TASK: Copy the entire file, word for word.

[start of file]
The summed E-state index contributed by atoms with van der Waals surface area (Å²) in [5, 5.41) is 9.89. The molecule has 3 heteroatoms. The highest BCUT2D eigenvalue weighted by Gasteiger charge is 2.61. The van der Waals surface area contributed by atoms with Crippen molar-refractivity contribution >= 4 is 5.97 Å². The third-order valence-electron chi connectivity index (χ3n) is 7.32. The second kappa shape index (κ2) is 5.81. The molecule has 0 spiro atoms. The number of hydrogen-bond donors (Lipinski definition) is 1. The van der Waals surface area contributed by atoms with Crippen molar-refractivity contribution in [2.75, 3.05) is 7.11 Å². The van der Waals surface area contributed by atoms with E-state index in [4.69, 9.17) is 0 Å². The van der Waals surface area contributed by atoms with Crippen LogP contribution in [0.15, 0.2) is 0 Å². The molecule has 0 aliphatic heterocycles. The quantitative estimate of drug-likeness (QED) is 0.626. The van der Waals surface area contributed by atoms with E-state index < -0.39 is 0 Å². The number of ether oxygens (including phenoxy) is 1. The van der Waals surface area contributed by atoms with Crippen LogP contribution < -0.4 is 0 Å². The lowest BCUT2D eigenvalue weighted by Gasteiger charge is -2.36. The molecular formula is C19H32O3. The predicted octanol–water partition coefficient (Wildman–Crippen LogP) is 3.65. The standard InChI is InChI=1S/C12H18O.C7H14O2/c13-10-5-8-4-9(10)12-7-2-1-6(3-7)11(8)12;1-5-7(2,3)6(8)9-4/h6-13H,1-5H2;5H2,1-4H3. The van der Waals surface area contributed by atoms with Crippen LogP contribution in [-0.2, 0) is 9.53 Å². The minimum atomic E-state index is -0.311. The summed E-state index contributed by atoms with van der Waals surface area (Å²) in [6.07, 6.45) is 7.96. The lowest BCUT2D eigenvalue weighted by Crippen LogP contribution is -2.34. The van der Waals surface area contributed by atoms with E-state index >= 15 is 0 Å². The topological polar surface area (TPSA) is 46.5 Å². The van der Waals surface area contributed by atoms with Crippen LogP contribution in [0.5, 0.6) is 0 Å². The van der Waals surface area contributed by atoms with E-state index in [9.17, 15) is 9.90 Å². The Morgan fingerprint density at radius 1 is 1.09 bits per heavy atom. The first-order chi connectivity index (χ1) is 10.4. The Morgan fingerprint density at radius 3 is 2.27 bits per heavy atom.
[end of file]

The summed E-state index contributed by atoms with van der Waals surface area (Å²) in [5, 5.41) is 9.89. The molecule has 3 heteroatoms. The highest BCUT2D eigenvalue weighted by Gasteiger charge is 2.61. The van der Waals surface area contributed by atoms with Crippen molar-refractivity contribution >= 4 is 5.97 Å². The third-order valence-electron chi connectivity index (χ3n) is 7.32. The second kappa shape index (κ2) is 5.81. The molecule has 0 spiro atoms. The number of hydrogen-bond donors (Lipinski definition) is 1. The van der Waals surface area contributed by atoms with Crippen molar-refractivity contribution in [2.75, 3.05) is 7.11 Å². The van der Waals surface area contributed by atoms with E-state index in [4.69, 9.17) is 0 Å². The van der Waals surface area contributed by atoms with Crippen LogP contribution in [0.15, 0.2) is 0 Å². The molecule has 0 aliphatic heterocycles. The quantitative estimate of drug-likeness (QED) is 0.626. The van der Waals surface area contributed by atoms with E-state index < -0.39 is 0 Å². The number of ether oxygens (including phenoxy) is 1. The van der Waals surface area contributed by atoms with Crippen LogP contribution < -0.4 is 0 Å². The lowest BCUT2D eigenvalue weighted by Gasteiger charge is -2.36. The molecular formula is C19H32O3. The predicted octanol–water partition coefficient (Wildman–Crippen LogP) is 3.65. The standard InChI is InChI=1S/C12H18O.C7H14O2/c13-10-5-8-4-9(10)12-7-2-1-6(3-7)11(8)12;1-5-7(2,3)6(8)9-4/h6-13H,1-5H2;5H2,1-4H3. The van der Waals surface area contributed by atoms with Crippen LogP contribution in [-0.2, 0) is 9.53 Å². The minimum atomic E-state index is -0.311. The summed E-state index contributed by atoms with van der Waals surface area (Å²) in [6.07, 6.45) is 7.96. The lowest BCUT2D eigenvalue weighted by Crippen LogP contribution is -2.34. The van der Waals surface area contributed by atoms with E-state index >= 15 is 0 Å². The topological polar surface area (TPSA) is 46.5 Å². The van der Waals surface area contributed by atoms with Crippen LogP contribution in [0.5, 0.6) is 0 Å². The van der Waals surface area contributed by atoms with E-state index in [9.17, 15) is 9.90 Å². The Morgan fingerprint density at radius 1 is 1.09 bits per heavy atom. The first-order chi connectivity index (χ1) is 10.4. The Morgan fingerprint density at radius 3 is 2.27 bits per heavy atom.